After cruise missiles, what will president do?
This satellite photo courtesy of the Department of Defense shows a battle damage assessment image of Shayrat Airfield, Syria, following US Tomahawk Land Attack Missile strikes on April 7, 2017 from the USS Ross (DDG 71) and USS Porter (DDG 78), Arleigh Burke-classguided-missile destroyers. The United States fired Tomahawk missiles into Syria in retaliation for the regime of Bashar Assad using nerve agents to attack his own people. (AFP PHOTO / DoD / Handout)
The United States has moved swiftly and dramatically to punish the Syrian regime for its use of chemical weapons against civilians in a recent attack on a rebel-held town in northern Syria.
President Donald Trump has now demonstrated a willingness to use military force against the Assad regime in ways that his predecessor, Barack Obama, was never prepared to do. Trump's decision was part gut emotional response, part calculated military measure.
In a short speech Trump delivered Thursday evening, the visceral impact on him of the death toll from the chemical-weapons assault was clear. Trump's military calculation appears to have been that the Assad regime (and the wider world, especially North Korea) needed a clear reminder that the U.S. does have red lines and will use force to deter transgressors.
Trump's use of limited military force in Syria tells us four things about his volatile and still young administration. One is that Trump, perhaps to the surprise of many, does have a moral compass, even if a selective one. Another is that he is capable of the controlled use of the immense arsenal of U.S. military power, and willing to listen to his military advisers. The third is the demonstration that the U.S. has eyes on the Syrian target and intelligence capabilities that should help the president, as long as he is prepared to use them.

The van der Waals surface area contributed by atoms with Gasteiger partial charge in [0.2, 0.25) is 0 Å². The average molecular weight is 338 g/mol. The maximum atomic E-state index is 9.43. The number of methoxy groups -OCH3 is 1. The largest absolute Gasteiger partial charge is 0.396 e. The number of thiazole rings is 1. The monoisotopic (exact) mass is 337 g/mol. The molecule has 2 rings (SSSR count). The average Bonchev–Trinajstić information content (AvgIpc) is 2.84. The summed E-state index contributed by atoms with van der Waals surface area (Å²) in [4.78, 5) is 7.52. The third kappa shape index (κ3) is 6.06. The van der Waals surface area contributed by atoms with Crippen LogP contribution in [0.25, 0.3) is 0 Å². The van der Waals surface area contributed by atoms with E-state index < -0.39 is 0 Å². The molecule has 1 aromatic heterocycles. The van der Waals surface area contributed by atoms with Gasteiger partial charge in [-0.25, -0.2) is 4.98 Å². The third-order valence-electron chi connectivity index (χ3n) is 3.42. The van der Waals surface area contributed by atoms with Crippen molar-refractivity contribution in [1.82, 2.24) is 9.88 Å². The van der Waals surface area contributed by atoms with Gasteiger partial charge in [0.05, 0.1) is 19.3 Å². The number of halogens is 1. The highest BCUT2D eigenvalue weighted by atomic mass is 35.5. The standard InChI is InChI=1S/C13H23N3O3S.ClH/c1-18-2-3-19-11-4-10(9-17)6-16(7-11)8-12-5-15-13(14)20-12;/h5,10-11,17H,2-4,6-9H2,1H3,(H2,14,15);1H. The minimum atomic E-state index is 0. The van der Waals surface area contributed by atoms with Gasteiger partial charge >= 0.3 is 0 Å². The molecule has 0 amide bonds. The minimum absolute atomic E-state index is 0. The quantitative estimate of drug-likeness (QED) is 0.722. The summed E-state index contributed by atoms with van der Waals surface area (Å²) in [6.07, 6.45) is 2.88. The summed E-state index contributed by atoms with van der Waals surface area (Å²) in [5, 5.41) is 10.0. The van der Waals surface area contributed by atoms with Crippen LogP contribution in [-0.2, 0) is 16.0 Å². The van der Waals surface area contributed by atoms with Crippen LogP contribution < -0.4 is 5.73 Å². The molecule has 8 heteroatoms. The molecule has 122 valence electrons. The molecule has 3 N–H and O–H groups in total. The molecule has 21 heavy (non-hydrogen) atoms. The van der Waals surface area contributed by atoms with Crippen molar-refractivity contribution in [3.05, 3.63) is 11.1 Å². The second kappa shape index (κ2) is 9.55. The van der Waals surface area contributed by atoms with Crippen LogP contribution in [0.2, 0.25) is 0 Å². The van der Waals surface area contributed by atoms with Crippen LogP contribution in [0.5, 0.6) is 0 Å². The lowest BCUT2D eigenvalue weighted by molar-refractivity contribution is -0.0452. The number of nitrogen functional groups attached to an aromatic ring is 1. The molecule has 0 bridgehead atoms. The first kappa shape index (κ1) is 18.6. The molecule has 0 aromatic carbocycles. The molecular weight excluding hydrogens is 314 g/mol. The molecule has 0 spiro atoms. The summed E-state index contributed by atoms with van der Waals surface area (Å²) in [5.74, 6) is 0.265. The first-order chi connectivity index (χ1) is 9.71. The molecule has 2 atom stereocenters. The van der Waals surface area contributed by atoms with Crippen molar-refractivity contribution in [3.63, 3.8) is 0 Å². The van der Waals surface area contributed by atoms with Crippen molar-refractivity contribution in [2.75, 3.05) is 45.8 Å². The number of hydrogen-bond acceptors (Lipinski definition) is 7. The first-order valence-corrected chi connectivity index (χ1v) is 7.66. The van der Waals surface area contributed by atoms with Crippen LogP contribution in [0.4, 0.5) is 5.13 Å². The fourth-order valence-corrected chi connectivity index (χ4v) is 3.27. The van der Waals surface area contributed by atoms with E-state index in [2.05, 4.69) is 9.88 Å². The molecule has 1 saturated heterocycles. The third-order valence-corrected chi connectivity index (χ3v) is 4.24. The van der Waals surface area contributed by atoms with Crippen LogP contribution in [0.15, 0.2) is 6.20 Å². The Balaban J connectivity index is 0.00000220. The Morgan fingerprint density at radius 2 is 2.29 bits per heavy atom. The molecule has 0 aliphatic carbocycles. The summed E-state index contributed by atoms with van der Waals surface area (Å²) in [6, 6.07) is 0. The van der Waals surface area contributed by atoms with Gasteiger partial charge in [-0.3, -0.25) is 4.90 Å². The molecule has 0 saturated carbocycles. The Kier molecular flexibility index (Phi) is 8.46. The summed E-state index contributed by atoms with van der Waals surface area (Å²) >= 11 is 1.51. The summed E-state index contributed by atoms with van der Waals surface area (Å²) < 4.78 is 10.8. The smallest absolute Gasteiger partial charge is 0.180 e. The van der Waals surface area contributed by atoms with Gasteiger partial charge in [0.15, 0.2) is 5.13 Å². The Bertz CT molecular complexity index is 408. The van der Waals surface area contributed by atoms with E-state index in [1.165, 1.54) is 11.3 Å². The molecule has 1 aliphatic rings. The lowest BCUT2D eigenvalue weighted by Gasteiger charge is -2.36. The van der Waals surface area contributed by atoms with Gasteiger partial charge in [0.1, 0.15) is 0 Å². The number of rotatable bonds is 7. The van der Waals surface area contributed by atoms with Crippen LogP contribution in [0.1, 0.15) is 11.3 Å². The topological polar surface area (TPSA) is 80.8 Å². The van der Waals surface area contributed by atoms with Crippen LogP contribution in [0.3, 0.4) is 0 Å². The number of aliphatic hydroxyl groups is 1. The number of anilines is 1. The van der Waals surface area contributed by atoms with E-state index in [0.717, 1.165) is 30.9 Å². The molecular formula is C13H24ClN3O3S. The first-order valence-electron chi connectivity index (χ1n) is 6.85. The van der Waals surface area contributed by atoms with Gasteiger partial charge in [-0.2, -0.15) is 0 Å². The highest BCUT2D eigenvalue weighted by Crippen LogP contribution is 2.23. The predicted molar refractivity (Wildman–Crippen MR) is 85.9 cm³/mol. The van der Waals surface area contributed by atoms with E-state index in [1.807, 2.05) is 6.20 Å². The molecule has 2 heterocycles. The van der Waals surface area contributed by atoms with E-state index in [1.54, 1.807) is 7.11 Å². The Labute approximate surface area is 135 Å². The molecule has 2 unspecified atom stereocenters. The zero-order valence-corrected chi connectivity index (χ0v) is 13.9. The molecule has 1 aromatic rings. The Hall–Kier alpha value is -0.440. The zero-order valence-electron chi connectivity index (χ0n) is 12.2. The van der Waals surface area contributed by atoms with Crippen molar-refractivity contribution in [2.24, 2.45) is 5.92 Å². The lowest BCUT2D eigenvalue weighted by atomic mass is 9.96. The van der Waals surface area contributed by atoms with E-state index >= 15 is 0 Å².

Finally, the Trump administration clearly took pains to engage both with domestic political leaders in Congress and key allies in the global community. This was an American strike, but not an "America first" one.
But it is also important to realize that this first U.S. military strike leaves wide open the question: What next? The Trump administration will have to decide whether it is enough to send a military signal to Assad to never again use chemical weapons, or whether it will have to go further to ensure that the regime is stripped of all its chemical weapons capabilities.
Beyond the chemical weapons question, there is the larger issue of coming up with a strategy to deal with the Syrian quagmire. Obama never found an effective one. In the aftermath of the cruise missile strikes, U.S. Secretary of State Rex Tillerson indicated the strike did not signal any major change in U.S. strategy toward Syria, which in the early days of the Trump government focused solely on the Islamic State and appeared prepared to accept the survival of the Assad regime. It's hard to say how such calculations will continue to hold.
The Syrian opposition will take some heart from the U.S. strikes and hope for more U.S. action. The Turkish government may step up its call for safe havens and no-fly zones on Syrian soil. The Israeli government will see the U.S. action as a muscular demonstration of intent.
But what of all the others actors in the many-sided Syrian conflict? Assad will have no option but to draw even closer to his major supporters, Russia and Iran. The U.S. action may make it harder to put space between Putin and his Syrian ally. Russia may well step up its efforts to ensure that the Syrian air force has the air defence capabilities to deter any future U.S. strike. The various terrorist factions at work in Syria will carry on their struggle and may well welcome deeper U.S. engagement.
The Napoleonic war commentator Carl von Clausewitz laid down a perpetually relevant caution about the use of military force, saying that "war is the continuation of politics by other means." The problem ahead for the Trump administration is now to figure out what the politics of the Syrian problem should be.
Wesley Wark is a visiting professor at the Graduate School of Public and International Affairs, University of Ottawa.